Searching the Belgian State Archives (Rijksarchief in België, Archives de l’État en Belgique, Belgisches Staatsarchiv) for vital records can be confusing, especially when you are not familiar with the language. First, there are four possible starting places, depending on your language of preference. But with almost all of them, as you dig deeper, the language in the background switches to either Dutch or French. Second, there is no comprehensive index (although you can always try your luck at https://search.arch.be/en/zoeken-naar-personen), so for now browsing the images town by town is the only way to do exhaustive research, which means you must know the town and approximate date for the vital event. Last, and this very unfortunate, there is no download option, so the best you can do it take screenshots in order to have your own digital copy of the record.
Don’t let this deter you however! There two very good reasons for exploring birth, marriage, and death records at the Belgian State Archives as well as at FamilySearch.
- The coverage at both sites is often the same, but not always. You will find digital records at the State Archives that are not at FamilySearch and vice versa.
- Even though the State Archives most often used the microfilm created by the Genealogical Society of Utah to create their digital images, the quality of the digitized images at the State Archives is sometimes much better. There have been times when I was unable to decipher the words on FamilySearch, but could read them more clearly at the State Archives.
So what is the easiest way to go about this? In this example, we will look for the birth record of Xavier Martin, a Belgian-American immigrant leader in the Green Bay area during the second half of the nineteenth century. Literature suggests he was born 11 January 1832 in Grez-Doiceau, Walloon Brabant, son of Jean-Joseph Martin and Henriette Bossche [or Bassine].1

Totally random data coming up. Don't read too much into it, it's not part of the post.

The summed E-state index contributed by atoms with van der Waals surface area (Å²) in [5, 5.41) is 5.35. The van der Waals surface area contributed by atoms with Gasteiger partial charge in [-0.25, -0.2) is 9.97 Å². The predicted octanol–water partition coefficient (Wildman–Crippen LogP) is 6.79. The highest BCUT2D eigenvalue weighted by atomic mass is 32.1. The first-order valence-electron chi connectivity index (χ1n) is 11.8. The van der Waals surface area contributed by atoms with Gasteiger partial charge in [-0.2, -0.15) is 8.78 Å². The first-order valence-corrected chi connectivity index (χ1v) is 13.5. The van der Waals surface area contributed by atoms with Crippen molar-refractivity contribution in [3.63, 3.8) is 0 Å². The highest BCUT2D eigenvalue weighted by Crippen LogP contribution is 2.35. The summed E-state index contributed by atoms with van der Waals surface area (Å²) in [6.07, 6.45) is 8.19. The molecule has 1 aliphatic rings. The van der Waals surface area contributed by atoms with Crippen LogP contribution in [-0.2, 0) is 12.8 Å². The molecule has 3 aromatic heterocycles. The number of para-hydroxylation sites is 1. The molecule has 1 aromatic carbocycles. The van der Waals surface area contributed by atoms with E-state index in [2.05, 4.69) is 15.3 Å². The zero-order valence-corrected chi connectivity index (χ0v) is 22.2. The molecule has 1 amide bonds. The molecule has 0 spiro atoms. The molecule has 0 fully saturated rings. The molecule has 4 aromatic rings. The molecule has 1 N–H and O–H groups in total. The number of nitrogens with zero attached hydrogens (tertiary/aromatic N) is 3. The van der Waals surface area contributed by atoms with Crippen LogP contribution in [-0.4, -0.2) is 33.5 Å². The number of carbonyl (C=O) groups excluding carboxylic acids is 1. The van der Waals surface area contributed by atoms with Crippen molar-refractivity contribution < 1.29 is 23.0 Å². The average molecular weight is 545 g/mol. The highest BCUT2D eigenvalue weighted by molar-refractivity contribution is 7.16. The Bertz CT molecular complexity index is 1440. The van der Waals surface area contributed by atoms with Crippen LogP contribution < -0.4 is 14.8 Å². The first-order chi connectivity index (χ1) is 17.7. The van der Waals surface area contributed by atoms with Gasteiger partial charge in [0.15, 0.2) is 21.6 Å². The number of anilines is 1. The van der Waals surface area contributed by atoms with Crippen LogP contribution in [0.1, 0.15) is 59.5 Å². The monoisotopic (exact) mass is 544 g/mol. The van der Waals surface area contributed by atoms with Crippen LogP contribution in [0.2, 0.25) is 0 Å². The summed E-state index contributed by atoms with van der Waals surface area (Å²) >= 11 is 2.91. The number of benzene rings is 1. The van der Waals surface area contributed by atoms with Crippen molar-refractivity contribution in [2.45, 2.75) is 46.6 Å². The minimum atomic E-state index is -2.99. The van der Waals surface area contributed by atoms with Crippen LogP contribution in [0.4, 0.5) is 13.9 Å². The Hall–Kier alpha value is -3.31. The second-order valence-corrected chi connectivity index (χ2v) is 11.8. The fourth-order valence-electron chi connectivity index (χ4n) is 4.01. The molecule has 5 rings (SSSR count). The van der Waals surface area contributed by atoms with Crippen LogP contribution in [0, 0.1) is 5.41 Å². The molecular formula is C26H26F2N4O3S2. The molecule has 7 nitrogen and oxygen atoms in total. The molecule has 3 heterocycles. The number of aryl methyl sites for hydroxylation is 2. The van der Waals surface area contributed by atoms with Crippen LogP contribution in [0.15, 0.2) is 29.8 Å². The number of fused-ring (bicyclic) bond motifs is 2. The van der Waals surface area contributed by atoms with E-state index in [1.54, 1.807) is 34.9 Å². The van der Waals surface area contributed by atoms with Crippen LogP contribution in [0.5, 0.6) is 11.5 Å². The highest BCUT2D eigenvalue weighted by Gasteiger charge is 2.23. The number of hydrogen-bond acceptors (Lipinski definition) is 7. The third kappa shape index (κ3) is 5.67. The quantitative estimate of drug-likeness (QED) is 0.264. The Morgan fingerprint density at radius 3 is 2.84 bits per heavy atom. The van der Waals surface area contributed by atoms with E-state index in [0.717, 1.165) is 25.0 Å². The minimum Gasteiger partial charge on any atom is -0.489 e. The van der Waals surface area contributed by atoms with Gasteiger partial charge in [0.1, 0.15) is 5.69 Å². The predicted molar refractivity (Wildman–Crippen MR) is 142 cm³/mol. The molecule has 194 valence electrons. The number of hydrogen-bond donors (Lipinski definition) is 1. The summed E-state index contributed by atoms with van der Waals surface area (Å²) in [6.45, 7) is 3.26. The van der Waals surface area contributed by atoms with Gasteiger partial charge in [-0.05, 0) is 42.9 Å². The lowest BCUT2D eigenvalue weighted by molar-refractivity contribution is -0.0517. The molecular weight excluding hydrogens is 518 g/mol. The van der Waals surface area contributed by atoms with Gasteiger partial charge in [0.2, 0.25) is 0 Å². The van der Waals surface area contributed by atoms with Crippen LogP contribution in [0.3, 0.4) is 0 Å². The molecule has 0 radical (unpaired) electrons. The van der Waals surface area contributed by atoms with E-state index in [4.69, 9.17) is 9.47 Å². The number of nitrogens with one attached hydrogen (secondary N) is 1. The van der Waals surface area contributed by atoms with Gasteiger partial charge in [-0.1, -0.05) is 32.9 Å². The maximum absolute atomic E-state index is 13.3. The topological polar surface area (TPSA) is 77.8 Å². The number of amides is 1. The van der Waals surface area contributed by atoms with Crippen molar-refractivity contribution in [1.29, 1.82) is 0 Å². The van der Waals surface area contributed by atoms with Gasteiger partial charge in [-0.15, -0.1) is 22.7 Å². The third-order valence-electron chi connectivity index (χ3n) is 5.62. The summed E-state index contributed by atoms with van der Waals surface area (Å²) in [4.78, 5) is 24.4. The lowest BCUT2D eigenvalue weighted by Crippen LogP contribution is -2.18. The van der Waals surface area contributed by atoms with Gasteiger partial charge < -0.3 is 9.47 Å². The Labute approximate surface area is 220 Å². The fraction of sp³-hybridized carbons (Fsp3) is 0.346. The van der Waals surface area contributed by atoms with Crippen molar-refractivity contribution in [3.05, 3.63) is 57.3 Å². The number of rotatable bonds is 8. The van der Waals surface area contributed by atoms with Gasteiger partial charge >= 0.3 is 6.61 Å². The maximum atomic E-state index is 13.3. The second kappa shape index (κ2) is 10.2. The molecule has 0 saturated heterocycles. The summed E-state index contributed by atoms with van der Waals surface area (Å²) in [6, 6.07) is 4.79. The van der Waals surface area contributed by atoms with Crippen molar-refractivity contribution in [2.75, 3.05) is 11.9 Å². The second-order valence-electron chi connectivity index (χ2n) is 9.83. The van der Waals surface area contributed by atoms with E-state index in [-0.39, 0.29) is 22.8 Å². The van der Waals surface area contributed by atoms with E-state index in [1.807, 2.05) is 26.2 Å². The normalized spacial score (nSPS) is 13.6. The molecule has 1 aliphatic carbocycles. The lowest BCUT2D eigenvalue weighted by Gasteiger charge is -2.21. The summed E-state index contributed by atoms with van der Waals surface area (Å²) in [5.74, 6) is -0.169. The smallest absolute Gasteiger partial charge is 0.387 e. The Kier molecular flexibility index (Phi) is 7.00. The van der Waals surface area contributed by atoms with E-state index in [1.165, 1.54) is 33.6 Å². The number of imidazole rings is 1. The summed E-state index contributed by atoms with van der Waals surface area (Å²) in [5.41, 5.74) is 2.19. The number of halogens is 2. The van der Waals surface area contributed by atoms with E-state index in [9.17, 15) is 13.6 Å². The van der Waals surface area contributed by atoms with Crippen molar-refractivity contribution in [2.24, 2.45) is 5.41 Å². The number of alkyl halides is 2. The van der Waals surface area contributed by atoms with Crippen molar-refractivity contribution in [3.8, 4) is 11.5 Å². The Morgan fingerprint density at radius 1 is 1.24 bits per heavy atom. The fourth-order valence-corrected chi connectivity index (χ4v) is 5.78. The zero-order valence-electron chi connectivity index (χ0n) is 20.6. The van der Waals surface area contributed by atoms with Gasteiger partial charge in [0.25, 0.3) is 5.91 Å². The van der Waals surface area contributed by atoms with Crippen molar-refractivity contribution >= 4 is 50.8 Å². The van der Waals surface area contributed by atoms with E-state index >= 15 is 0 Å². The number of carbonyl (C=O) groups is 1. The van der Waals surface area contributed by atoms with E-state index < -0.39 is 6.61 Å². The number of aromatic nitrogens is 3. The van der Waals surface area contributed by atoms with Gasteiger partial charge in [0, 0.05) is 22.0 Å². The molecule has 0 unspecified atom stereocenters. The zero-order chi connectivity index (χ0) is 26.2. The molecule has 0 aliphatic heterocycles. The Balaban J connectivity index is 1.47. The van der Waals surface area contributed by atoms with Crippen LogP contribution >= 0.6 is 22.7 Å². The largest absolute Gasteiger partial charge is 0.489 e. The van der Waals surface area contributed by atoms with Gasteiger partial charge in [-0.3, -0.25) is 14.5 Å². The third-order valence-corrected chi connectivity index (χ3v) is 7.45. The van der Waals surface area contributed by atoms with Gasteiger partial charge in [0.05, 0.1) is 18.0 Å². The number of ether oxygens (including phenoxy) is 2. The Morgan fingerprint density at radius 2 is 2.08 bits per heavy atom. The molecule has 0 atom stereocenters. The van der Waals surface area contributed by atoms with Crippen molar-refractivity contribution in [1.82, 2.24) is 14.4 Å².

Begin with creating an account at the State Archives of Belgium, otherwise you will not be able to see the digital images: https://search.arch.be/en/login/registration.
Next, navigate to the English starting page for the Belgian Civil Status Registers (the URLs for the other languages are listed at the end of this article): https://search.arch.be/en/themas/tips/516-civil-status-registers-en
Select the registers for the Province of Walloon Brabant. Scroll down until you find and can select Grez-Doiceau.
We are interested in births [naissances], not death [décès] or marriages.
We feel confident about the year and date, so do not need the indexes and can go straight to the records, the Actes de naissances.
1813-1842 is the time frame we are looking for.
I can tell you from personal experience that it took me a while before I realized that I needed to select the tab Gedigitaliseerde archiefdocumenten [digitized archival documents] to see the digital images. And if you are not logged in, this tab will not be active.
Navigate through the images with the buttons at the bottom of your screen. Eerste [First], Vorige [Previous], Volgende [Next), Laatste [Last]. If you select one of the images, you will have the option to jump directly to a specific page [bottom right of screen Direct naar = Directly to].
The beginning of the 1832 birth register is found at image 326 (be patient, loading the images can be very slow). The start of the annual index is found at image 342. Xavier Martin’s birth record is listed on page one of the register, image 327.
Lucky for us the town of Grez-Doiceau was already using a register with lots of the recurring legal language pre-printed, so that reading and interpreting the birth record becomes a lot easier.
L’an mil huit cent trente-deux, le Onze du mois de Janvier, à Neuf heures du matin, par-devant nous Emmanuel Joseph Rayée, Bourgmestre, Officier de l’État Civil de la commune de Grez-Doiceau, province de Brabant, est comparu
In the year one thousand eight hundred thirty two, on the 11th of the month of January, at 9 am, appeared before us, Emmanuel Joseph Rayée, mayor and officer of civil registration for the town of Grez-Doiceau,
Jean Joseph Martin, né en cette Commune, âgé de Vingt Six ans, profession de Journalier, domicilié à Grez-Doiceau,
Jean Joseph Martin, born in this town, 26 years old, a day laborer, residing in Grez-Doiceau
le quel nous a présenté un enfant du sexe masculin, né de Dix Janvier Courant, à huit heures du soir,